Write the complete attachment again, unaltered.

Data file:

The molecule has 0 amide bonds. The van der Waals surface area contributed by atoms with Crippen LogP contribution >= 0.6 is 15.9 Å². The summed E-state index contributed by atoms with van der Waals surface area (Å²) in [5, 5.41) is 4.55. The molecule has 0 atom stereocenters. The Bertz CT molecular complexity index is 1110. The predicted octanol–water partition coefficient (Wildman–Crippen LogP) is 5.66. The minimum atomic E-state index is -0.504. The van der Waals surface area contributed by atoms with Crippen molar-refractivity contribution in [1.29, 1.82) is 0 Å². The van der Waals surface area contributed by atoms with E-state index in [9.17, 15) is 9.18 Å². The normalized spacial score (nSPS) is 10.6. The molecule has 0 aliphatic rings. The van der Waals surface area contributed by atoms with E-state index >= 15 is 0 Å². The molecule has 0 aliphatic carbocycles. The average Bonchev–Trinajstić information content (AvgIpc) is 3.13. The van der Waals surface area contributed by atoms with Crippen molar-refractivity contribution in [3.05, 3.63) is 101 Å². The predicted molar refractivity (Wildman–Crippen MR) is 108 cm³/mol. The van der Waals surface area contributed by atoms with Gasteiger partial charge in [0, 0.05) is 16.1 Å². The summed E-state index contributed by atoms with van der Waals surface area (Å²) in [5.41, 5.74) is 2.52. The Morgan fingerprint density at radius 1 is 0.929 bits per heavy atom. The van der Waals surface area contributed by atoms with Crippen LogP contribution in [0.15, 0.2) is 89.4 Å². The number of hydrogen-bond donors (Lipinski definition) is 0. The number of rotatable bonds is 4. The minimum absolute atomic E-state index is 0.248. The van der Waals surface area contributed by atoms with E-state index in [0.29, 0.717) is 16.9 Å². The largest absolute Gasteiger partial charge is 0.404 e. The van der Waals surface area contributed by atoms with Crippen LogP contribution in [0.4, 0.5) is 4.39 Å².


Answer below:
The molecule has 0 amide bonds. The van der Waals surface area contributed by atoms with Crippen LogP contribution >= 0.6 is 15.9 Å². The summed E-state index contributed by atoms with van der Waals surface area (Å²) in [5, 5.41) is 4.55. The molecule has 0 atom stereocenters. The Bertz CT molecular complexity index is 1110. The predicted octanol–water partition coefficient (Wildman–Crippen LogP) is 5.66. The minimum atomic E-state index is -0.504. The van der Waals surface area contributed by atoms with Crippen molar-refractivity contribution in [1.29, 1.82) is 0 Å². The van der Waals surface area contributed by atoms with E-state index in [9.17, 15) is 9.18 Å². The normalized spacial score (nSPS) is 10.6. The molecule has 0 aliphatic rings. The van der Waals surface area contributed by atoms with E-state index >= 15 is 0 Å². The molecule has 0 aliphatic carbocycles. The average Bonchev–Trinajstić information content (AvgIpc) is 3.13. The van der Waals surface area contributed by atoms with Crippen molar-refractivity contribution in [3.05, 3.63) is 101 Å². The predicted molar refractivity (Wildman–Crippen MR) is 108 cm³/mol. The van der Waals surface area contributed by atoms with Gasteiger partial charge in [0, 0.05) is 16.1 Å². The summed E-state index contributed by atoms with van der Waals surface area (Å²) in [5.41, 5.74) is 2.52. The Morgan fingerprint density at radius 1 is 0.929 bits per heavy atom. The van der Waals surface area contributed by atoms with Crippen LogP contribution in [0.15, 0.2) is 89.4 Å². The number of hydrogen-bond donors (Lipinski definition) is 0. The number of rotatable bonds is 4. The minimum absolute atomic E-state index is 0.248. The van der Waals surface area contributed by atoms with E-state index in [0.29, 0.717) is 16.9 Å². The largest absolute Gasteiger partial charge is 0.404 e. The van der Waals surface area contributed by atoms with Crippen LogP contribution in [0.4, 0.5) is 4.39 Å².